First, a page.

In any given locality, it is all but impossible to buy vegetables, fruits, meat and fish that were harvested just a few hours ago. Even the popular farm shops, masquerading as purveyors of such things, turn out to be fraudulent, when you scratch beneath the surface. Food is no longer seasonal, but transported over vast distances, time zones and hemispheres, so that you can have seasonal foods all year round. By the time any food you buy has reached your plate, you can be assured it has been dead for a very long time. In fact, it has been dead and decaying, losing its nutritional value by the hour, for much longer than your grandparents would have tolerated.
Honest, artisanal food, if it is available at all, is usually beyond the budget of starving artists. This wasn’t always so. When food was produced locally, by people that cared about what they produced and the communities they lived in, a square meal in the local eatery used to be relatively cheap and such eateries were everywhere. Cafes and restaurants would often take pity on starving artists and feed them on these wonderful foodstuffs in an almost subsidised way (swapping meals for canvases, for example), because they knew that the presence of artists in their establishments contributed to the ambiance, excitement, vibe, atmosphere and character of their places and that this, in turn, attracted a better class of paying diner. The artists were the entertainment and draw card.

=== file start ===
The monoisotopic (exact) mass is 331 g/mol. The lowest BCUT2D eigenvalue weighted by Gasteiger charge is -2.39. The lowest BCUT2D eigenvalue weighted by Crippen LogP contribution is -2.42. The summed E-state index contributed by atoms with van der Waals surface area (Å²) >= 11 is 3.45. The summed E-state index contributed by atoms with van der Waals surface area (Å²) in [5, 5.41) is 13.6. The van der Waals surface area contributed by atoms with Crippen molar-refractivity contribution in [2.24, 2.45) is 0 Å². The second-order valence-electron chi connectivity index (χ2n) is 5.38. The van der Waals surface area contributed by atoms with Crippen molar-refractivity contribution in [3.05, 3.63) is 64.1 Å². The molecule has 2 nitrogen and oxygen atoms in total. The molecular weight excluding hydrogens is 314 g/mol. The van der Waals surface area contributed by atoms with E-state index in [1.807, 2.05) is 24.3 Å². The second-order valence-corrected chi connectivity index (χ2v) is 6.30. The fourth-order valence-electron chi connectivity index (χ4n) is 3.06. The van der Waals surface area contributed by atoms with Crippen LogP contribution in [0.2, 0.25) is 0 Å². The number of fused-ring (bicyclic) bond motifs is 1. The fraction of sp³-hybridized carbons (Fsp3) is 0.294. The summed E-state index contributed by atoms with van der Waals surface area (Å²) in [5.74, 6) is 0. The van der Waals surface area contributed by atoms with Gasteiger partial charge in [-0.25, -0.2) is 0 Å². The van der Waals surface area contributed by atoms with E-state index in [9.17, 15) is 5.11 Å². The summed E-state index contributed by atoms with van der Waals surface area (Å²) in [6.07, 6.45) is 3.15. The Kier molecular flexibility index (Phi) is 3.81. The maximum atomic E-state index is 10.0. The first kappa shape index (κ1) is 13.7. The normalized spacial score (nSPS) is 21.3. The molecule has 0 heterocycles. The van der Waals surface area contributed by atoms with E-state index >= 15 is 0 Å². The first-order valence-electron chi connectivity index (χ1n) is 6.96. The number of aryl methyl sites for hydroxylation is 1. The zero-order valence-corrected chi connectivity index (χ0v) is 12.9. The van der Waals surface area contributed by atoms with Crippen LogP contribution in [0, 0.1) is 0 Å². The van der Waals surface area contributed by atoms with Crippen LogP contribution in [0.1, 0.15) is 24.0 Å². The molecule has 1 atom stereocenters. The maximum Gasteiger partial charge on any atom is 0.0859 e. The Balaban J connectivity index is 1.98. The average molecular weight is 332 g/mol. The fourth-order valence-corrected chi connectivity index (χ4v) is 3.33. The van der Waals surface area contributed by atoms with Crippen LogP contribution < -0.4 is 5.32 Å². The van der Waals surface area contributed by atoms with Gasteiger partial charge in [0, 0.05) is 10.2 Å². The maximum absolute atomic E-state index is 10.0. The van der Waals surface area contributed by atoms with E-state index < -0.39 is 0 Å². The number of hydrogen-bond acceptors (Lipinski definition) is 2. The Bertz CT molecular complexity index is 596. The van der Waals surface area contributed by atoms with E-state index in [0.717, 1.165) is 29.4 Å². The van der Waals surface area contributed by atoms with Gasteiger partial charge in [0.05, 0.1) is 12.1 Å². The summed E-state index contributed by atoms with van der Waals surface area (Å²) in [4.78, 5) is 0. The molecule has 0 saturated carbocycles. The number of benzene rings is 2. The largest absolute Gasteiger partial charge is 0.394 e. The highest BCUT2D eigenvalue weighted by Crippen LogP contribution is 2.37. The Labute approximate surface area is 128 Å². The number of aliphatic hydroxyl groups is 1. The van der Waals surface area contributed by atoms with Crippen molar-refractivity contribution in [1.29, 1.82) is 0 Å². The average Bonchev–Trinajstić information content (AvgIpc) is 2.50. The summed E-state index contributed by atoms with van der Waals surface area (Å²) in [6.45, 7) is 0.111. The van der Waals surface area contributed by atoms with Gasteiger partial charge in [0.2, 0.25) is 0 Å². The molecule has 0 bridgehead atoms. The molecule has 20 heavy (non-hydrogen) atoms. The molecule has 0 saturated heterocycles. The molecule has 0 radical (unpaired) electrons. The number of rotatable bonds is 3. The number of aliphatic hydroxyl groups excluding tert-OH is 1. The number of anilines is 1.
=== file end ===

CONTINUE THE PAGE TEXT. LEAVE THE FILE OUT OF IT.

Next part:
What’s a starving artist to do today, though? Should they sabotage their own health, by starving or else eating health depleting crap that is just within their means? Where can they get a good, fair, nutritious meal that they can afford, which will sustain their bodies to enable them to create their art? How will artists continue to think and to create, when the very food they eat destroys them?
Who will feed the starving artists and what hope for the millions of starving children worldwide, in this nightmare scenario?